“ People aren’t going to make the optimal decision with every food purchase. People are still going to want their fast food hit. People are still going to find themselves buying the long-distance salad or whatever it is,” he says. “But we have three food votes a day and if you cast one of them in a thoughtful manner—whether it’s to buy organic or grass-fed or local or whatever it is—you’ll be making a tremendous contribution because this is how alternative food chains are built. If you live in the Bay Area they’re not hard to find. We have it really easy. All I’m suggesting is if you make a choice in full consciousness of what’s involved, you’ve probably done a lot and you can feel better about eating your candy bar.”
A regular contributor to The Monthly, Kilduff allows himself the occasional Jumbo Jack but only when all other sustainably farmed, pasture-fed alternatives have been exhausted.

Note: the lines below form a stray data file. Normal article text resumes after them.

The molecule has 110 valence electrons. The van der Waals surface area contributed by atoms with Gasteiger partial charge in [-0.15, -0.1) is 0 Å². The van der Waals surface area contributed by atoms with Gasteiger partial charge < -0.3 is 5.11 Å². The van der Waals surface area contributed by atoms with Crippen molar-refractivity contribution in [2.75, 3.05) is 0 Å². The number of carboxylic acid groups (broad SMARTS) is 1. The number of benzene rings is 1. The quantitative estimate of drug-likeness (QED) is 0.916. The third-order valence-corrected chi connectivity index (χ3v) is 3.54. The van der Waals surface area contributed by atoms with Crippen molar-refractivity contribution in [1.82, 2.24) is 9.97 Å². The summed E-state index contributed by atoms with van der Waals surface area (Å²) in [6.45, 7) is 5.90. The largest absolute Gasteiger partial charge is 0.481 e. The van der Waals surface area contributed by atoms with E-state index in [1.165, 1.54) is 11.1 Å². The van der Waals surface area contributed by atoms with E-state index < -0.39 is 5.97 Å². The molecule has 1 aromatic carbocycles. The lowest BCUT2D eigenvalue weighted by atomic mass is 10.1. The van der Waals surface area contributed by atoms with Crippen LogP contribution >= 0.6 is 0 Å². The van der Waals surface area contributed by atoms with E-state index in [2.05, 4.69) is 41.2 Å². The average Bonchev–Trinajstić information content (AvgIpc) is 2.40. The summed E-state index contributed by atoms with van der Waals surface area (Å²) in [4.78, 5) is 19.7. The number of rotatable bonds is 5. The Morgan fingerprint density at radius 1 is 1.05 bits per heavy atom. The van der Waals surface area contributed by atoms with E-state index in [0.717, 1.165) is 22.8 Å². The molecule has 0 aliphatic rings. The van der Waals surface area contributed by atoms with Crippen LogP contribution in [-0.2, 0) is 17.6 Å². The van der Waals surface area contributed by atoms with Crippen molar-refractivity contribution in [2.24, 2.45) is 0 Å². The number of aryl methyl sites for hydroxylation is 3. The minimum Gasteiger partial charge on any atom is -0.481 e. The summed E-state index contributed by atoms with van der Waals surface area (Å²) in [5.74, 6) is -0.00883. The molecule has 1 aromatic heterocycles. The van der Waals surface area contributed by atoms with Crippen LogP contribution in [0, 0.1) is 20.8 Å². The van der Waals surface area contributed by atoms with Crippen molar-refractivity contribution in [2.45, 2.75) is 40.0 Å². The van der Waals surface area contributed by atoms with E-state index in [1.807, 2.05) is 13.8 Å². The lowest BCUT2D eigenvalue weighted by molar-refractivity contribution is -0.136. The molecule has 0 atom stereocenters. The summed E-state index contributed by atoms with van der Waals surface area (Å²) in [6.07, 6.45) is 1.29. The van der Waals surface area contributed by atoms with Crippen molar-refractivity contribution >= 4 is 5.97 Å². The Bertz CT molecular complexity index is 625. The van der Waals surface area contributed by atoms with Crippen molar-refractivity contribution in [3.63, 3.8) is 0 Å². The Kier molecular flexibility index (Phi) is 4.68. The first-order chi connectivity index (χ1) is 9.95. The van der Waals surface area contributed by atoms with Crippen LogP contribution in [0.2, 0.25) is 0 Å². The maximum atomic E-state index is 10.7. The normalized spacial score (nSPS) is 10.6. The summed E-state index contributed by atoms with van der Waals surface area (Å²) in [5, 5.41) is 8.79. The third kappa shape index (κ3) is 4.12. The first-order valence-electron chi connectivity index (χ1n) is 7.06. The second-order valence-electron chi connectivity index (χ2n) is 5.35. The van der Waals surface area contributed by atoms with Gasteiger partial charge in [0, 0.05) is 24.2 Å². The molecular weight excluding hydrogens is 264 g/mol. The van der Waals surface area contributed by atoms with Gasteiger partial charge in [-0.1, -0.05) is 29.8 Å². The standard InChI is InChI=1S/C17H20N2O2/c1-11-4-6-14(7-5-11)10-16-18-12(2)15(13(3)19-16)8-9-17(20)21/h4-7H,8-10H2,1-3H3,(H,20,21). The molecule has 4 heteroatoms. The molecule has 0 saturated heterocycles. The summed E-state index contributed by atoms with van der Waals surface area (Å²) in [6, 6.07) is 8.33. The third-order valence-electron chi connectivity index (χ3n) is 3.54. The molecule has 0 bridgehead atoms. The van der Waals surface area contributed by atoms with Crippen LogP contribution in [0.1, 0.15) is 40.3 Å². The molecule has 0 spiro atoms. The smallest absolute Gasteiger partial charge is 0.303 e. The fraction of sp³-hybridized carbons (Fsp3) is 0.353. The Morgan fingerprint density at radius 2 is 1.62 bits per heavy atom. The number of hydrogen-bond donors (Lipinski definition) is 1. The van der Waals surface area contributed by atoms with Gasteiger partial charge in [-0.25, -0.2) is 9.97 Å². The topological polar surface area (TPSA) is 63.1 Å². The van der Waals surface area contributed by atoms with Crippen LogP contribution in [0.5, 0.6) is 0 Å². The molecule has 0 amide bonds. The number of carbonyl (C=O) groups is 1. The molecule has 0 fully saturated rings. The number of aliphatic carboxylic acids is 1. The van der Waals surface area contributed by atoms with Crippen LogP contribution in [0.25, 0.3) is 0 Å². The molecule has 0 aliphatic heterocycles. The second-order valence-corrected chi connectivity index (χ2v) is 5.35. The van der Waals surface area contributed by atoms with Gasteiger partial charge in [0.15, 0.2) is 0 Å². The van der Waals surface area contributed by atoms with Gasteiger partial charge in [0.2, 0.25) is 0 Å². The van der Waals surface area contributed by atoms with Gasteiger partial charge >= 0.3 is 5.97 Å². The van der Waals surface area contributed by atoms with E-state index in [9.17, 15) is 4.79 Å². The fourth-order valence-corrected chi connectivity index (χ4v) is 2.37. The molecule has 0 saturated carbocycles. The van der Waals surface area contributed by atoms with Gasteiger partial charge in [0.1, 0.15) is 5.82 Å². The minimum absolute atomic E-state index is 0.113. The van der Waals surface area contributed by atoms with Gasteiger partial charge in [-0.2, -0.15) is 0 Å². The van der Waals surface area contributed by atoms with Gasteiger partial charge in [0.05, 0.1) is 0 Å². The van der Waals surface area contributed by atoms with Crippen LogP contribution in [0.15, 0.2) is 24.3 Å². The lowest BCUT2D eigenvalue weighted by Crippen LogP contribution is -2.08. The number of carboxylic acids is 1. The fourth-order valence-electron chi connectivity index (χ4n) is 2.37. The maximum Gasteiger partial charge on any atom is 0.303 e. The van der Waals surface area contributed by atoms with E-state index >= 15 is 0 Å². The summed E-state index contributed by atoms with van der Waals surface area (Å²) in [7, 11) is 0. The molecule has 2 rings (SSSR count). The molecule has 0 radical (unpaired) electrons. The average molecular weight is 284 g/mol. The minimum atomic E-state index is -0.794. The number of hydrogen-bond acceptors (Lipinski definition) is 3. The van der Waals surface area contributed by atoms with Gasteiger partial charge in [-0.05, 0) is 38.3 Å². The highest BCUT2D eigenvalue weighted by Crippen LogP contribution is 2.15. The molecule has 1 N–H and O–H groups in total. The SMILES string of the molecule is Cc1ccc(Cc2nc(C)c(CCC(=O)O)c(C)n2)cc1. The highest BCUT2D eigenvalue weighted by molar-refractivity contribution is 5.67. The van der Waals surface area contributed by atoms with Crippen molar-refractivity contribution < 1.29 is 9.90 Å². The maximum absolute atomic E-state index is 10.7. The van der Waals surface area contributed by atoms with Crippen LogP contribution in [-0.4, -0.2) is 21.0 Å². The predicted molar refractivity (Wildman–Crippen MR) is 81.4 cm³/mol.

=FREESTYLE COOKERY | What good are markets filled with organic produce if only a few can afford the prices? Chef and author Bryant Terry writes about the resurgence of food co-ops and buying-clubs, where high-quality food is sold just above wholesale cost. By Rachel Sarah
=FULL MOON RISING | A modern-day forager, Jessica Prentice hunts for food from local producers and tries to eat seasonally. Prentice shares her knowledge with guests at feasts, sometimes serving only food found within a 100-mile radius. The most difficult things to find? Pastured chicken, good salt, and pepper. By Angela Hunnicutt